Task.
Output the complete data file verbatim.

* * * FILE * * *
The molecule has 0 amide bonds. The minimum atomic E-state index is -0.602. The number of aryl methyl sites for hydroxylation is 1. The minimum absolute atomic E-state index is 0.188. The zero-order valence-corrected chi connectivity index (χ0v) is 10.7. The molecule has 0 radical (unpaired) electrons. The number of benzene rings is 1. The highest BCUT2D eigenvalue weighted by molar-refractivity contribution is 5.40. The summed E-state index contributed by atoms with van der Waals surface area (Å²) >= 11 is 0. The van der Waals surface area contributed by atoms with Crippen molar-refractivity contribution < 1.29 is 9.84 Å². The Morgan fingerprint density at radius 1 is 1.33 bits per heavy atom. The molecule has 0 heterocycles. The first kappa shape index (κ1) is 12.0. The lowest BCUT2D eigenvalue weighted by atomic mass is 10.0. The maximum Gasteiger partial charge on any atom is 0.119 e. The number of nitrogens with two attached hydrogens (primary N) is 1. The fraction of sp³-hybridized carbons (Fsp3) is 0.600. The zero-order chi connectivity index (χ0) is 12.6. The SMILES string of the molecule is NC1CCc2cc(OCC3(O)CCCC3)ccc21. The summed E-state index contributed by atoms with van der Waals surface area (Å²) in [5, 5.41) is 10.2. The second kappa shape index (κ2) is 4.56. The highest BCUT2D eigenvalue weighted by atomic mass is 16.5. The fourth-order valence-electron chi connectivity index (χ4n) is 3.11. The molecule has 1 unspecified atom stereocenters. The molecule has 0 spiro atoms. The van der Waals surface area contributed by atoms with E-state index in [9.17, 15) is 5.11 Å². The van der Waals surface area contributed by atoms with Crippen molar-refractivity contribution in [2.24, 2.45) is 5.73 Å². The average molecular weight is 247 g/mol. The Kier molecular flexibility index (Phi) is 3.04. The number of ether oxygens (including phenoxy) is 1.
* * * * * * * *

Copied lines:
The molecule has 0 amide bonds. The minimum atomic E-state index is -0.602. The number of aryl methyl sites for hydroxylation is 1. The minimum absolute atomic E-state index is 0.188. The zero-order valence-corrected chi connectivity index (χ0v) is 10.7. The molecule has 0 radical (unpaired) electrons. The number of benzene rings is 1. The highest BCUT2D eigenvalue weighted by molar-refractivity contribution is 5.40. The summed E-state index contributed by atoms with van der Waals surface area (Å²) >= 11 is 0. The van der Waals surface area contributed by atoms with Crippen molar-refractivity contribution < 1.29 is 9.84 Å². The Morgan fingerprint density at radius 1 is 1.33 bits per heavy atom. The molecule has 0 heterocycles. The first kappa shape index (κ1) is 12.0. The lowest BCUT2D eigenvalue weighted by atomic mass is 10.0. The maximum Gasteiger partial charge on any atom is 0.119 e. The number of nitrogens with two attached hydrogens (primary N) is 1. The fraction of sp³-hybridized carbons (Fsp3) is 0.600. The zero-order chi connectivity index (χ0) is 12.6. The SMILES string of the molecule is NC1CCc2cc(OCC3(O)CCCC3)ccc21. The summed E-state index contributed by atoms with van der Waals surface area (Å²) in [5, 5.41) is 10.2. The second kappa shape index (κ2) is 4.56. The highest BCUT2D eigenvalue weighted by atomic mass is 16.5. The fourth-order valence-electron chi connectivity index (χ4n) is 3.11. The molecule has 1 unspecified atom stereocenters. The molecule has 0 spiro atoms. The van der Waals surface area contributed by atoms with E-state index in [9.17, 15) is 5.11 Å². The van der Waals surface area contributed by atoms with Crippen molar-refractivity contribution in [2.24, 2.45) is 5.73 Å². The average molecular weight is 247 g/mol. The Kier molecular flexibility index (Phi) is 3.04. The number of ether oxygens (including phenoxy) is 1.